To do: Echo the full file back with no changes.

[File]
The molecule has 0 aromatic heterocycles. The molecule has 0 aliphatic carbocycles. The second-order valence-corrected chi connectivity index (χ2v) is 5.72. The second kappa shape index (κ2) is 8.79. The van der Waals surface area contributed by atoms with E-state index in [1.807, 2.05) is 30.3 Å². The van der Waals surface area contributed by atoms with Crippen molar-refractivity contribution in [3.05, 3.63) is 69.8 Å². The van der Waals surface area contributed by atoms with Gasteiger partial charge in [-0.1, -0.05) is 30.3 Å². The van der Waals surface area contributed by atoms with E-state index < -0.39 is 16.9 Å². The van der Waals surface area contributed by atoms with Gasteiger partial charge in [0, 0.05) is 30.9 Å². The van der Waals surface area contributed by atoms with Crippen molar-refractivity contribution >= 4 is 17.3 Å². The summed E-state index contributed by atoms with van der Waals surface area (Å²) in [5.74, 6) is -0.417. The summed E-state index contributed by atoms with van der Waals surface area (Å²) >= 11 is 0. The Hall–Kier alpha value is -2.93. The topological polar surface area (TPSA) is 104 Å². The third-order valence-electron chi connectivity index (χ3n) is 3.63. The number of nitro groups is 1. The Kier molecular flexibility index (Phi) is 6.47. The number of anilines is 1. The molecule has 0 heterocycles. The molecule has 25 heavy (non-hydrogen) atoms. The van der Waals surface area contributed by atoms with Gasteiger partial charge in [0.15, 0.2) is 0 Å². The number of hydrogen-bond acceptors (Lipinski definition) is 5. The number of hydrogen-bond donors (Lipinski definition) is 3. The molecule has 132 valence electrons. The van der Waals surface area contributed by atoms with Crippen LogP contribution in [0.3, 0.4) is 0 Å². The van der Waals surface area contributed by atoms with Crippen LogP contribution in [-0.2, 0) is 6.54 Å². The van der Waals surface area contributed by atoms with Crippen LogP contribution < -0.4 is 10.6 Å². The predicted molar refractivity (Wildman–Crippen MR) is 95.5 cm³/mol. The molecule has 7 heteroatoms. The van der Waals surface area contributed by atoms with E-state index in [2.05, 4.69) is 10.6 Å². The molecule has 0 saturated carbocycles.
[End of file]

The molecule has 0 aromatic heterocycles. The molecule has 0 aliphatic carbocycles. The second-order valence-corrected chi connectivity index (χ2v) is 5.72. The second kappa shape index (κ2) is 8.79. The van der Waals surface area contributed by atoms with E-state index in [1.807, 2.05) is 30.3 Å². The van der Waals surface area contributed by atoms with Crippen molar-refractivity contribution in [3.05, 3.63) is 69.8 Å². The van der Waals surface area contributed by atoms with Gasteiger partial charge in [-0.1, -0.05) is 30.3 Å². The van der Waals surface area contributed by atoms with E-state index < -0.39 is 16.9 Å². The van der Waals surface area contributed by atoms with Gasteiger partial charge in [0, 0.05) is 30.9 Å². The van der Waals surface area contributed by atoms with Crippen molar-refractivity contribution >= 4 is 17.3 Å². The summed E-state index contributed by atoms with van der Waals surface area (Å²) in [5.74, 6) is -0.417. The summed E-state index contributed by atoms with van der Waals surface area (Å²) >= 11 is 0. The Hall–Kier alpha value is -2.93. The topological polar surface area (TPSA) is 104 Å². The third-order valence-electron chi connectivity index (χ3n) is 3.63. The number of nitro groups is 1. The Kier molecular flexibility index (Phi) is 6.47. The number of anilines is 1. The molecule has 0 heterocycles. The molecule has 25 heavy (non-hydrogen) atoms. The van der Waals surface area contributed by atoms with Gasteiger partial charge in [0.15, 0.2) is 0 Å². The number of hydrogen-bond acceptors (Lipinski definition) is 5. The number of hydrogen-bond donors (Lipinski definition) is 3. The molecule has 132 valence electrons. The van der Waals surface area contributed by atoms with Crippen LogP contribution in [0.3, 0.4) is 0 Å². The van der Waals surface area contributed by atoms with Crippen LogP contribution in [-0.2, 0) is 6.54 Å². The van der Waals surface area contributed by atoms with Crippen LogP contribution < -0.4 is 10.6 Å². The predicted molar refractivity (Wildman–Crippen MR) is 95.5 cm³/mol. The molecule has 7 heteroatoms. The van der Waals surface area contributed by atoms with E-state index in [2.05, 4.69) is 10.6 Å². The molecule has 0 saturated carbocycles.